Babel by Torchlight
The Fall of Fonthill
Eighteenth century black magic, alleged homosexual and pederastic sex and flagellation, an early case of crucifixion by the gutter press, heterosexual and group sex, the building of the 'finest Gothick Revival building the world has seen' and its collapse, and the tragic dilemmas of a fantastically wealthy 'nouveau riche'; these are the powerful ingredients in this new play which, as well as being sensational in its own right, also opens up new frontiers for popular drama.
In his huge study, Family Sex and Marriage 1600-1800, Professor Stone attempts to show us that the eighteenth century was a very licentious time, even by today's standards. He looks only at heterosexual sex. Beckford's work gives an opportunity to look at sexuality (whether real or imagined) through the eyes of the promiscuous bisexual man of that time.
For William Beckford was certainly one of the more remarkable inhabitants of Britain around 1800, indeed, one of the strangest men that ever lived.
From the time of his marriage, and the necessity of fleeing the country after the scandal with a young aristocrat, to the final collapse of Fonthill, he was notorious. Gossip columnists in the journals of the day treated him sometimes with admiration, more often with contempt. He was the subject of books. His own output of letters, journals, and other writings was prolific: even now not completely catalogued.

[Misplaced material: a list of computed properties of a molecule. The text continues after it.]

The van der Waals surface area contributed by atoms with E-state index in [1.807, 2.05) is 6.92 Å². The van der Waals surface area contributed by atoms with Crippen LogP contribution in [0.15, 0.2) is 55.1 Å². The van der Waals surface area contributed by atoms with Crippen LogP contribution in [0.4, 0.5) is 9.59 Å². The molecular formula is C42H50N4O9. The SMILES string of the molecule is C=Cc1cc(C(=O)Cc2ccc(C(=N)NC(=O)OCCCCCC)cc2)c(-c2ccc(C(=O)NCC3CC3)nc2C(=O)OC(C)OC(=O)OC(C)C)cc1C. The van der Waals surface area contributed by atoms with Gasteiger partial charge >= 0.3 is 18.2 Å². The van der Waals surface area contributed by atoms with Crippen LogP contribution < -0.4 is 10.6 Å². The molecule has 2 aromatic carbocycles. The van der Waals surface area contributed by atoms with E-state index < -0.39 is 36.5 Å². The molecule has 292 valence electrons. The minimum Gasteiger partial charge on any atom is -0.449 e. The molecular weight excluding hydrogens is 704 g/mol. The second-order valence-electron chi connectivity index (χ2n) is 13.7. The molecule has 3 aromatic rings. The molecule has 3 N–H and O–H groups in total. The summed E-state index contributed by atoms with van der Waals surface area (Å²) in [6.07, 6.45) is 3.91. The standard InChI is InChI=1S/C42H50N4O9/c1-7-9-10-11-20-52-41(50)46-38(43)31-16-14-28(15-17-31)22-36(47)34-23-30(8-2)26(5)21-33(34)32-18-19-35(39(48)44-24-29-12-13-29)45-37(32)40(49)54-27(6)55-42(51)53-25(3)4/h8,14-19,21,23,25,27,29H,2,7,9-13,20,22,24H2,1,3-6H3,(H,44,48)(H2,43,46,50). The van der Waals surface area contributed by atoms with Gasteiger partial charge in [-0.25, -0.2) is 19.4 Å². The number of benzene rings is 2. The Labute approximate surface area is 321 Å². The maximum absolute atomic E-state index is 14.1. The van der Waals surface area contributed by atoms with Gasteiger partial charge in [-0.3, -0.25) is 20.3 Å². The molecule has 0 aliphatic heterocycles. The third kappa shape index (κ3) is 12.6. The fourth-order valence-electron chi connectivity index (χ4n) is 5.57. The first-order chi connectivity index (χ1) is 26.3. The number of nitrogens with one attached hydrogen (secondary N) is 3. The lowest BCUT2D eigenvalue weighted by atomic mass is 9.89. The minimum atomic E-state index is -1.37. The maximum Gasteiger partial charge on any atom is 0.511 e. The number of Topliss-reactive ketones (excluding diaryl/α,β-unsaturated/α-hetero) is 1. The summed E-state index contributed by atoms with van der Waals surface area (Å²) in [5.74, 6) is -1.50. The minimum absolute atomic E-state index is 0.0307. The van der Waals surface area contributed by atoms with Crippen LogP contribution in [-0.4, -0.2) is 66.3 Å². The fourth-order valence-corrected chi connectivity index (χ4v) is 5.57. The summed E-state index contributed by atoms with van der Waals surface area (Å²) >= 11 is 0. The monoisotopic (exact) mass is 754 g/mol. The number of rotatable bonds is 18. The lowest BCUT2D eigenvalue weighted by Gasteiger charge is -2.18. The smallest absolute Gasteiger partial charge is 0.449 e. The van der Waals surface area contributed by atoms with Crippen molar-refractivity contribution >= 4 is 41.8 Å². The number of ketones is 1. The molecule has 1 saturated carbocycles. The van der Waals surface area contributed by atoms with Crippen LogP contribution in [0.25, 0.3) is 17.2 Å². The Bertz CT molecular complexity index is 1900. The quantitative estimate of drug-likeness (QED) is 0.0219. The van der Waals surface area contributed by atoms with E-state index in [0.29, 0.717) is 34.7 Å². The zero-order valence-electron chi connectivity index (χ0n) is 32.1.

Fonthill, the gigantic folly he constructed, was incredible, perhaps the most fantastic building ever built in England.
A climactic moment of his life concerns the fall of the central tower at Fonthill, which causes him to reassess his life. For him, Fonthill was to have been his most enduring monument.
He himself wrote;
'Like the low murmur of the secret stream
Which through dark alders winds its shaded way
My suppliant voice is heard - oh do not deem
That on vain toys I throw my hours away.'
I think a lot that is crucial to Beckford's life is present here. He wants to be liked for himself, not for his money, but he knows that the world's view of him is that he consumes his energies on 'vain toys' - the building of Fonthill, his affairs with boys, adultery with his cousin's wife, and entertainments such as he gave for the visit of Nelson.
His life was a self indulgent search for happiness, fulfilment, and respect. Some may say he failed to find any of these. In loneliness he reaped the reward of a great selfishness towards those he loved. But he also contributed to his, and our own, times. Humanity is enriched by the idea of Fonthill. The fact that it fell does not invalidate it.
He was in some ways a very modern rich man. He used his wealth in the way that film stars and rock music stars do today. And he was a victim of a new type of gutter press journalism which was looking for victims. He was the first of that huge number whose life prospects have been destroyed by the gutter press.
Jeremy Sandford FanClub Archives
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